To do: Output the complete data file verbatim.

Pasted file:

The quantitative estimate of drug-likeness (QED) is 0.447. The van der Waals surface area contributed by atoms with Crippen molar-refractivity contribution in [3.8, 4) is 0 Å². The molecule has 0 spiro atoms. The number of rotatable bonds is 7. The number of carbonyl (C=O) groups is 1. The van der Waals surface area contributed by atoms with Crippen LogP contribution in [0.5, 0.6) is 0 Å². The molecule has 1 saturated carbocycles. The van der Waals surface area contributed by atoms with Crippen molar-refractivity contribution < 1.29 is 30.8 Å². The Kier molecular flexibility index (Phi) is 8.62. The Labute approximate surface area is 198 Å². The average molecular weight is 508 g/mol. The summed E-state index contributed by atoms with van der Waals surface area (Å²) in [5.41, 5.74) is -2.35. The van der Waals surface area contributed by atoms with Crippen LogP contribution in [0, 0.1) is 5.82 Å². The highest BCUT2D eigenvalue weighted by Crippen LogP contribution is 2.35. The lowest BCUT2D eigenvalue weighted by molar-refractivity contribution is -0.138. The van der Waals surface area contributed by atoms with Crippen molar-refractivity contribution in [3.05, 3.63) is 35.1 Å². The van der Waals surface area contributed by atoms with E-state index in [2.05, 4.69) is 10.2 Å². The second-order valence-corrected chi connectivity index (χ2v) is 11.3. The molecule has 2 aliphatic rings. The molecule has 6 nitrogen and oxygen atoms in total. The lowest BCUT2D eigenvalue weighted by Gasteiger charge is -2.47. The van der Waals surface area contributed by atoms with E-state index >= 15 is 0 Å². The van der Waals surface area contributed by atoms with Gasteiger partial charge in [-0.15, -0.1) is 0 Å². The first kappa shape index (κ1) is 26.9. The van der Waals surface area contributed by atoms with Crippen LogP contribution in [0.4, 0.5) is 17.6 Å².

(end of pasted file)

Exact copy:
The quantitative estimate of drug-likeness (QED) is 0.447. The van der Waals surface area contributed by atoms with Crippen molar-refractivity contribution in [3.8, 4) is 0 Å². The molecule has 0 spiro atoms. The number of rotatable bonds is 7. The number of carbonyl (C=O) groups is 1. The van der Waals surface area contributed by atoms with Crippen LogP contribution in [0.5, 0.6) is 0 Å². The molecule has 1 saturated carbocycles. The van der Waals surface area contributed by atoms with Crippen molar-refractivity contribution < 1.29 is 30.8 Å². The Kier molecular flexibility index (Phi) is 8.62. The Labute approximate surface area is 198 Å². The average molecular weight is 508 g/mol. The summed E-state index contributed by atoms with van der Waals surface area (Å²) in [5.41, 5.74) is -2.35. The van der Waals surface area contributed by atoms with Crippen LogP contribution in [0, 0.1) is 5.82 Å². The highest BCUT2D eigenvalue weighted by Crippen LogP contribution is 2.35. The lowest BCUT2D eigenvalue weighted by molar-refractivity contribution is -0.138. The van der Waals surface area contributed by atoms with Crippen molar-refractivity contribution in [3.05, 3.63) is 35.1 Å². The van der Waals surface area contributed by atoms with E-state index in [2.05, 4.69) is 10.2 Å². The second-order valence-corrected chi connectivity index (χ2v) is 11.3. The molecule has 2 aliphatic rings. The molecule has 6 nitrogen and oxygen atoms in total. The lowest BCUT2D eigenvalue weighted by Gasteiger charge is -2.47. The van der Waals surface area contributed by atoms with E-state index >= 15 is 0 Å². The van der Waals surface area contributed by atoms with Gasteiger partial charge in [-0.15, -0.1) is 0 Å². The first kappa shape index (κ1) is 26.9. The van der Waals surface area contributed by atoms with Crippen LogP contribution in [0.4, 0.5) is 17.6 Å².